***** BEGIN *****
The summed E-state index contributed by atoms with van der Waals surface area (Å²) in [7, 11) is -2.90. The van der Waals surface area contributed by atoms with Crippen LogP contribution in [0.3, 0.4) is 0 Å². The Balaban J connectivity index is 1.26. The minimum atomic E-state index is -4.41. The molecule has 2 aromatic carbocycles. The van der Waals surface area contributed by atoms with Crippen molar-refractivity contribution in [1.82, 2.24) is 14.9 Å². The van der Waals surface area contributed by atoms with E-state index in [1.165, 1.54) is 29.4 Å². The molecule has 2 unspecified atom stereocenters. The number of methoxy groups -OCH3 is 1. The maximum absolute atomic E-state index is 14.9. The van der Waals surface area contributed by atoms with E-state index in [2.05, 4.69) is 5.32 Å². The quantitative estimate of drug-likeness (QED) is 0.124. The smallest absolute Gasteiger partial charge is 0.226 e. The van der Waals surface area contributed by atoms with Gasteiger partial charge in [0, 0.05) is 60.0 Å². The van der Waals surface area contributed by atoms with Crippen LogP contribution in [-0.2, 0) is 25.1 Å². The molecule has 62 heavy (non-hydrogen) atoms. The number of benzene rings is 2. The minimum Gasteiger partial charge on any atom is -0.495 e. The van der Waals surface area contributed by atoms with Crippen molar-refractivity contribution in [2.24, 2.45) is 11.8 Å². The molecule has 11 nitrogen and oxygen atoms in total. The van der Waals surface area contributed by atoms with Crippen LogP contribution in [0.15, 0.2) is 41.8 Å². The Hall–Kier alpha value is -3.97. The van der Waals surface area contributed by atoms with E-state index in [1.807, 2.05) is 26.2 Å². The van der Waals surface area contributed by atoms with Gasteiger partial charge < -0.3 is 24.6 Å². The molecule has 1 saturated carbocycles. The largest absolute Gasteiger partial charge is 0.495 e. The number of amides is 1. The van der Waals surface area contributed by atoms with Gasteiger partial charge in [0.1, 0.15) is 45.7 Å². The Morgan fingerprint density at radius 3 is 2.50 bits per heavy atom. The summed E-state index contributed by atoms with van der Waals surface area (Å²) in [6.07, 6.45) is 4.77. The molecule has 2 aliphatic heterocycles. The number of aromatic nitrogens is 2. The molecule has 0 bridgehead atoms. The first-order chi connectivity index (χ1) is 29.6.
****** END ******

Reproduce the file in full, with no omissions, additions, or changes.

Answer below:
The summed E-state index contributed by atoms with van der Waals surface area (Å²) in [7, 11) is -2.90. The van der Waals surface area contributed by atoms with Crippen LogP contribution in [0.3, 0.4) is 0 Å². The Balaban J connectivity index is 1.26. The minimum atomic E-state index is -4.41. The molecule has 2 aromatic carbocycles. The van der Waals surface area contributed by atoms with Crippen molar-refractivity contribution in [1.82, 2.24) is 14.9 Å². The van der Waals surface area contributed by atoms with E-state index in [1.165, 1.54) is 29.4 Å². The molecule has 2 unspecified atom stereocenters. The number of methoxy groups -OCH3 is 1. The maximum absolute atomic E-state index is 14.9. The van der Waals surface area contributed by atoms with E-state index in [2.05, 4.69) is 5.32 Å². The quantitative estimate of drug-likeness (QED) is 0.124. The smallest absolute Gasteiger partial charge is 0.226 e. The van der Waals surface area contributed by atoms with Gasteiger partial charge in [0, 0.05) is 60.0 Å². The van der Waals surface area contributed by atoms with Crippen LogP contribution in [-0.2, 0) is 25.1 Å². The molecule has 62 heavy (non-hydrogen) atoms. The number of benzene rings is 2. The minimum Gasteiger partial charge on any atom is -0.495 e. The van der Waals surface area contributed by atoms with Crippen molar-refractivity contribution in [2.24, 2.45) is 11.8 Å². The molecule has 11 nitrogen and oxygen atoms in total. The van der Waals surface area contributed by atoms with Crippen LogP contribution in [0.15, 0.2) is 41.8 Å². The Hall–Kier alpha value is -3.97. The van der Waals surface area contributed by atoms with E-state index in [1.807, 2.05) is 26.2 Å². The van der Waals surface area contributed by atoms with Gasteiger partial charge < -0.3 is 24.6 Å². The molecule has 1 saturated carbocycles. The largest absolute Gasteiger partial charge is 0.495 e. The number of amides is 1. The van der Waals surface area contributed by atoms with Gasteiger partial charge in [0.1, 0.15) is 45.7 Å². The Morgan fingerprint density at radius 3 is 2.50 bits per heavy atom. The summed E-state index contributed by atoms with van der Waals surface area (Å²) in [6.07, 6.45) is 4.77. The molecule has 2 aliphatic heterocycles. The number of aromatic nitrogens is 2. The molecule has 0 bridgehead atoms. The first-order chi connectivity index (χ1) is 29.6.